Fast start is up for grabs

Percy Harvin runs for Florida's first touchdown against FSU on Saturday in Tallahassee.

Rob C. Witzel/The Gainesville Sun
Published: Monday, December 1, 2008 at 9:51 p.m.
Last Modified: Monday, December 1, 2008 at 9:51 p.m.

Here's some advice for fans going to the SEC Championship Game in Atlanta on Saturday: be in your seat and focused before kickoff. Because if you're a little late for this one, you could miss a whole lot.

When it comes to showing up ready to play, ready to make things happen in the critical early minutes, Alabama and Florida have few peers.

In big games, sometimes there's a tendency for teams to start a little slowly as they try to feel each other out. That probably won't be the case Saturday.

The Gators and Tide don't mess around when it comes to pouncing on the opposition and going for the early kill.

These two teams own the first quarter. Combined, they have outscored their opponents 283-30 this season.

The first-quarter dominance has given UF and Alabama early momentum and put them in the comfort zone that comes with playing with the lead.

"Sometimes, it takes the life out of the other team," Florida cornerback Joe Haden said.

That's kind of the way it's worked for the Gators during their eight-game winning streak. They've taken command of games with a flurry of first-quarter points and then cruised to one-sided victories. On the season, UF has won the first quarter 160-10.

"Immeasurable," said UF defensive line coach Dan McCarney, when asked how important the fast starts have been. "You just can't even put it into words. I've never been on a team or seen a team that's done it that consistently, to do it week after week after week.

"The kids expect it, they believe in it. They know it's important. They know it gives us a great chance to win games if we can get off to a real good start. It's one thing saying it and another thing doing it."

Florida has done it. So has Alabama, which has won the first quarter 123-20.

The Gators haven't trailed since the Ole Miss game Sept. 27. For the season, the Tide have been behind for only 23 minutes, 11 seconds, most of it coming during a 16-minute span in the LSU game.

"They've done a great job of that and so have we," McCarney said. "We have not been in a four-quarter game since the Mississippi game. In all likelihood, that's going to happen this week."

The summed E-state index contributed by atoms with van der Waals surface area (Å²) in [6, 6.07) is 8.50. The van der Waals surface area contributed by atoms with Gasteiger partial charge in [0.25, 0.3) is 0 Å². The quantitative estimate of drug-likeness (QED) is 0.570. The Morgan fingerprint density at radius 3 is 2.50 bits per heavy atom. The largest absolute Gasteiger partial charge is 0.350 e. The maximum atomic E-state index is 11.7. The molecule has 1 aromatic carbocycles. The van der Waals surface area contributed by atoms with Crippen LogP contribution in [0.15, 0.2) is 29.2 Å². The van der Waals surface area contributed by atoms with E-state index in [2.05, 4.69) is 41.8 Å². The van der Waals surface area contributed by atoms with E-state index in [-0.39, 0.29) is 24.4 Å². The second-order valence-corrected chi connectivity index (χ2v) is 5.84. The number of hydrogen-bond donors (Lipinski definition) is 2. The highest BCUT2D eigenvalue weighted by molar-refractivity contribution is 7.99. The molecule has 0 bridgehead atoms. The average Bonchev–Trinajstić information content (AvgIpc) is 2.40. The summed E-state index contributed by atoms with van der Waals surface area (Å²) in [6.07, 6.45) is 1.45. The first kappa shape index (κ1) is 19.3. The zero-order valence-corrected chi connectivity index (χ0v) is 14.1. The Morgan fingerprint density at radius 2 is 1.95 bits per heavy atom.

It's also likely Florida and Alabama both will be pushing hard to gain the early advantage because they know how big it can be.

"Momentum," UF coach Urban Meyer said. "It's unbelievable."

The Gators have owned the momentum and the lead for the last eight games.

So what if Alabama gets off to the quick start and UF suddenly finds itself in the come-from-behind mode.

"You go right back to preparation and character of the team and leadership of the team," McCarney said. "If we get in a hole, we have to find a way to get back out of it. We all have faith that our kids can do that."

Winning the first quarter is big. But it doesn't guarantee anything, Meyer and Alabama coach Nick Saban said.

"The important thing is you play every play in the game for 60 minutes," Saban said. "We've gotten ahead in some games and teams have come back on us. We've gotten ahead in some games and been able to maintain that lead.

"Obviously, you want to start well in everything that you do. But I think the most important thing is to be able to sustain a certain level of consistency throughout the game. That kind of consistency is most important."

The last time the Gators were in the SEC title game, they got off to a quick start and a comfortable early lead, but Arkansas rallied to take the lead and UF had to come from behind in the second half to pull out the victory.

A fast start might not guarantee anything Saturday.

"It's a 60-minute game," Meyer said. "A fast start is going to be critical, but it's not the only part. It's 60 minutes. It's a marathon, not a sprint."

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